- The one character who does get more to do this time is Jeremy Renner’s Hawkeye — perhaps too much. About midway through the movie lurches to a halt as our beaten and bruised team heads to a “safe-house” Mr. Barton has, and all of a sudden he’s an erstwhile Pa Ingalls. Huh? The forced homeyness on display here was utterly cringe-inducing. (While Steve and Tony were chopping wood, I wondered if Kirk and Picard were doing the same thing the next house over.) And this setting featured a line I despised more than any I’ve heard in a long time, which had me wanting to bash my forehead into the seat in front of me: “I totally support your Avenging.” Yes, these words were uttered by human lips.
- Yeah, there’s some HORRIBLE dialogue in this, as the script almost chokes on Whedon’s relentless quips, which land about as often as a journeyman middle-infielder hits a home run. And it gets even worse when the movie tries to calm things down and get all serious, as it does when exploring the relationship between Bruce Banner and Natasha Romanoff. At the aforementioned Chez Barton they have a scene that almost had me stand up in my seat and bellow “BO-RING” in my loudest Homer Simpson voice. Parents, be warned: if you bring your kids, they’re going to be squirming through large swaths of the runtime. Because there’s nothing youngsters like hearing about more than a woman’s sterilized womb. Takeaway: there are some real deep lulls here, which we didn’t have three years ago in a much tighter plot.
- Apparently someone at Marvel took all the “What about the innocent bystanders?” criticisms leveled at Man of Steel to heart, because this movie takes great pains — GREAT pains — to emphasize how our heroes will take time out of their busy avenging schedules to get poor schmucks to safety. Which is fine, but at times it feels like you’re watching Rescuing Civilians: The Motion Picture.
- Surprise, the action is great. From the in media res opening, (an unbroken shot recalling the best sequence of the first movie), to the Hulkbuster fight, to everything else, these sequences are big and slick and well-done. The way the heroes play off of one another never gets old. Never. It’s worth the price of a ticket.
- Watch for the Scarlet Witch’s Mola Ram moment. Ohm nama Shivaya!
- The brightest highlight here is the Vision, played ably by Paul Bettany — finally getting to step out of the Jarvis recording booth. A third act reveal, you’re almost dreading his arrival, as your head is spinning at that point with the scatterbrained plot and the brigade of characters. But lo and behold, he’s a delight, with a lightning-infused Frankensteinian birth, diction reassuring in its calm, and a look and powers straight from the books. And he gets two of the best moments: wielding a certain something that puts to rest all argument over whether or not the Avengers should trust this Ultron creation, and a quiet, sun-drenched tête–à-tête at the end with his shattered, beaten maker. The latter scene is quite touching, and thus a pleasant surprise in this rather loud, rather dumb affair. I like the cut of this guy’s jib, and can’t wait to see him again. You’ll likely feel the same.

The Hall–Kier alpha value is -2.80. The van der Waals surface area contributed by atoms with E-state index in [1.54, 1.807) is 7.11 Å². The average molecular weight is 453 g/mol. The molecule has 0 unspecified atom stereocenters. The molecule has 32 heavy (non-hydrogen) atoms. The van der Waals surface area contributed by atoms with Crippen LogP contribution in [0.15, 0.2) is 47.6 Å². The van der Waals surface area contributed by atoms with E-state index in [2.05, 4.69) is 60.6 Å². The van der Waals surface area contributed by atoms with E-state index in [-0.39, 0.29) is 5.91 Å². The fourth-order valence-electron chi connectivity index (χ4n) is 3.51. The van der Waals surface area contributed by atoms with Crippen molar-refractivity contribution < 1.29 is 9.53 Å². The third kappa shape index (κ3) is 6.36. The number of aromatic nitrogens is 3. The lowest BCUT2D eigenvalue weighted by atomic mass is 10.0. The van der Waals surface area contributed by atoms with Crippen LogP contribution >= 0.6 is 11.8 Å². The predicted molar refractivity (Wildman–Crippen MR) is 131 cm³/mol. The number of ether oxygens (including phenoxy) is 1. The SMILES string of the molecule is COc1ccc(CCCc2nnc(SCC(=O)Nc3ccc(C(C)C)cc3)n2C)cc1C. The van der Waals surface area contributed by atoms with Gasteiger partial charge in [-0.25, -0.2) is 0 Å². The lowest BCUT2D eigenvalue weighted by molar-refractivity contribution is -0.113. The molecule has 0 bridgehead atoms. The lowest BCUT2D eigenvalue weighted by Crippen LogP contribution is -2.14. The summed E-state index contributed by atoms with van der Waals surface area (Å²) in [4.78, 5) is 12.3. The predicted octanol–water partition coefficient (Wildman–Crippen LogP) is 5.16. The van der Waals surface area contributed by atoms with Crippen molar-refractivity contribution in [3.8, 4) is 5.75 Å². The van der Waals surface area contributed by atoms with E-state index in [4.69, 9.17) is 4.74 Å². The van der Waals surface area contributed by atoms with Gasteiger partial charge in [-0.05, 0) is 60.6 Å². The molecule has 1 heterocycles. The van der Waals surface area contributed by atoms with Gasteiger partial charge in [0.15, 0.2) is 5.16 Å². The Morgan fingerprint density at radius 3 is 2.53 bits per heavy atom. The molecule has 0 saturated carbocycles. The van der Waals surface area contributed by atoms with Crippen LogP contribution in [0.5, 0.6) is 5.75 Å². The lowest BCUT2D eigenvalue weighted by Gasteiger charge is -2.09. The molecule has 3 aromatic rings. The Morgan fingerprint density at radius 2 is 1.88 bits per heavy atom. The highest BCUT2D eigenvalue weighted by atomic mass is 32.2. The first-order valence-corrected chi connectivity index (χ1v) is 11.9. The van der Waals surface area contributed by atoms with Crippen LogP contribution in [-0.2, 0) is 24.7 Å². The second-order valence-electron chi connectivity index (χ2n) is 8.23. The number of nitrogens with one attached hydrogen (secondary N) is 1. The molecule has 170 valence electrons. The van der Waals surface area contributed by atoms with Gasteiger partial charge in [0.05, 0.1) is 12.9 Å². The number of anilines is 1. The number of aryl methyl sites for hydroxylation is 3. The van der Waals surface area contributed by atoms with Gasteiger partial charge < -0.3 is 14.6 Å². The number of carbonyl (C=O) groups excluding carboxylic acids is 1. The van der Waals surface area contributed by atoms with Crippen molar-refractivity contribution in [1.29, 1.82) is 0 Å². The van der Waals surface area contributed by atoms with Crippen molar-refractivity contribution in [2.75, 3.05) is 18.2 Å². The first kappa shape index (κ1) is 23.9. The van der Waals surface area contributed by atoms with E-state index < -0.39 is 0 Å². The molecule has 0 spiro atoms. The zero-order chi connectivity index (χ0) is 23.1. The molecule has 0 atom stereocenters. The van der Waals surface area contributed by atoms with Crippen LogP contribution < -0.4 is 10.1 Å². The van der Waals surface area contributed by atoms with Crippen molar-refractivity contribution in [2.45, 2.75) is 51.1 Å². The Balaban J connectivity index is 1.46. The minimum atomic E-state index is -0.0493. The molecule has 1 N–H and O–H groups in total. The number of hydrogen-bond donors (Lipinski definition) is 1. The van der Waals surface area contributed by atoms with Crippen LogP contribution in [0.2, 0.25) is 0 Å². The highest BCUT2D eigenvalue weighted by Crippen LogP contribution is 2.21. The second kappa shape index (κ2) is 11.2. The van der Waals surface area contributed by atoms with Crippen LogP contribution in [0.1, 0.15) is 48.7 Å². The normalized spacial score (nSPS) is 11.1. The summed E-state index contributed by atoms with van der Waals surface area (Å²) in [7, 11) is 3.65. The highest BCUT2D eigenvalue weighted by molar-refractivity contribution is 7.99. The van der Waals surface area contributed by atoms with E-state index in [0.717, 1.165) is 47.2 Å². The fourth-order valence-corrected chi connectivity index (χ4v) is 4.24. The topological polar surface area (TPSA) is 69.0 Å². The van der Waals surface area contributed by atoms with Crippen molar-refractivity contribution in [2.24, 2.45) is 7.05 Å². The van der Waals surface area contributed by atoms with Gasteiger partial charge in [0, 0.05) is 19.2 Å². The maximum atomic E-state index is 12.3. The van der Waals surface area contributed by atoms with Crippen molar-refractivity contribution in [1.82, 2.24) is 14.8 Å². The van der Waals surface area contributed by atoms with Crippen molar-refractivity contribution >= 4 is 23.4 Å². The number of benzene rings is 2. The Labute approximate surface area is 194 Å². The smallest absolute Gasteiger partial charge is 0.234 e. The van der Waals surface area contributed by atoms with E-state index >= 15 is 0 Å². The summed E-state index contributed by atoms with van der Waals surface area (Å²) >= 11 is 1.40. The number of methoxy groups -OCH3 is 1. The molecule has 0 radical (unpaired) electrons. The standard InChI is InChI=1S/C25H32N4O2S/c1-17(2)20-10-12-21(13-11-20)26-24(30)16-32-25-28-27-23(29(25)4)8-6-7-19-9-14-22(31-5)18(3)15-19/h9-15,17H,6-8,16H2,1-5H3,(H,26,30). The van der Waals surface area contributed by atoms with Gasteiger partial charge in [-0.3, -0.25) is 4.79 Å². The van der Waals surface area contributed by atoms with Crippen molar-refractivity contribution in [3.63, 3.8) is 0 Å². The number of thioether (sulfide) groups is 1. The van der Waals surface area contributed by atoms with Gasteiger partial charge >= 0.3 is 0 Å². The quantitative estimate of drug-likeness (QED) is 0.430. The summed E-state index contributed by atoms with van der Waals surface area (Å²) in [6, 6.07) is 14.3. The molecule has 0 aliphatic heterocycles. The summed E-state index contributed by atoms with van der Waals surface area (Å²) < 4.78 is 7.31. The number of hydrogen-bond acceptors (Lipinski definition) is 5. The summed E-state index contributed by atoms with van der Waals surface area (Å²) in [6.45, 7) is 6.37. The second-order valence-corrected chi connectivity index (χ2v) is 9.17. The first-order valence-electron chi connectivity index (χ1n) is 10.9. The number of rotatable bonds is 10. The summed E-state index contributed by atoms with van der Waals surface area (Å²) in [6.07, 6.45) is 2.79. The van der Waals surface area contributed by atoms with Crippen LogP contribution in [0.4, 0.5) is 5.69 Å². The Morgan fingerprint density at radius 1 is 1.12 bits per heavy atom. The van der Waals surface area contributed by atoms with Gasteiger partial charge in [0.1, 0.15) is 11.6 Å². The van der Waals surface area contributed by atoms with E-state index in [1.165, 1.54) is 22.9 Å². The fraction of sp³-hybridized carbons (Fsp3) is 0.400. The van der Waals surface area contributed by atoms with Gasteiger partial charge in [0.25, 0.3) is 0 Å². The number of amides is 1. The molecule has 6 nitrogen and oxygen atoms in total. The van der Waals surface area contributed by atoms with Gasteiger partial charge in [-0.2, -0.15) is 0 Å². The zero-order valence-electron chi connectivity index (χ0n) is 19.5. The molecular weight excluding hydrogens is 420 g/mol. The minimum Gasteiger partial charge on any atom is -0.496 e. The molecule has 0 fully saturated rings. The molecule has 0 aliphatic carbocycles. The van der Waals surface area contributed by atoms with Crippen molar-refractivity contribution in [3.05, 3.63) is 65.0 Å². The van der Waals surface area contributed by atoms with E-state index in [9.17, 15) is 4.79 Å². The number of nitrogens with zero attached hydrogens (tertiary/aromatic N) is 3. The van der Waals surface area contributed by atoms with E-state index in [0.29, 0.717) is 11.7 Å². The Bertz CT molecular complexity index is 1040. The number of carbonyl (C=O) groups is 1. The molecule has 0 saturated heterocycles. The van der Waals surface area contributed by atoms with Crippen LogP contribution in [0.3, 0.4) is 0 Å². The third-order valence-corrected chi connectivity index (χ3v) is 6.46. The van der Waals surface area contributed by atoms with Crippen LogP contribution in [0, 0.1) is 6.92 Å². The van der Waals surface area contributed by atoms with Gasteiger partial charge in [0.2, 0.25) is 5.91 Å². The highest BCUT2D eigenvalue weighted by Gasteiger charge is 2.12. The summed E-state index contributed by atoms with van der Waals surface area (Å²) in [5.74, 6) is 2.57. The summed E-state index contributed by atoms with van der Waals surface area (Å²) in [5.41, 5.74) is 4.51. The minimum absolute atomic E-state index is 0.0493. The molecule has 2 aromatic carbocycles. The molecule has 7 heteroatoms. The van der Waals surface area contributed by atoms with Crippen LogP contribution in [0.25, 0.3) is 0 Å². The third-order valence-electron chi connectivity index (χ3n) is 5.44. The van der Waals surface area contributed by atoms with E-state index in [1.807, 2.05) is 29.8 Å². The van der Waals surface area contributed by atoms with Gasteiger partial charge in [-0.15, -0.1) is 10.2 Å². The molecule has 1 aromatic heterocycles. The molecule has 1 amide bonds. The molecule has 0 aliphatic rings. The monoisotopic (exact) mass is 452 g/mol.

- Perhaps the toughest thing going against AofU is how it’s a placeholder — and that you know it’s a placeholder. Even outside the constant references to Infinity Stones and hex-induced glimpses of a dark future — and another credits stinger — there’s the fact that Marvel has already called their shot and scheduled the two-part follow-up, and a gaggle of individual movies in between. While that announcement was audacious — how many studious have ever laid out a slate like that? — it robs an audience, especially one in the know, of the joys of not knowing what the next twists in the road will be. Yes, Ultron is a fine villain, but when are we going to get to the top shelf liquor, you know?
- Oh, and enough with the disposable robot/whatever armies. Enough.
Like with a lot of superhero movies, there’s a baseline of quality that’s almost impossible to go beneath. The sheer joy of seeing all these characters with their own histories and movie franchises banding together remains wondrous, especially since for so long it seemed such a dream would forever be beyond our reach. But Whedon’s scriptwriting act has grown stale (it was never all that fresh for me anyway), and weighs down doings that should be effervescent. It may seem from the moaning above that this is a bad movie, and that I hated it. It’s not, and I don’t. It’s quite enjoyable at times. But put it to you this way: I couldn’t wait to see Avengers again. I’ll probably get around to seeing its sequel a second time. Someday.
Three and a half Vision widow’s peaks out of five. Maybe just three.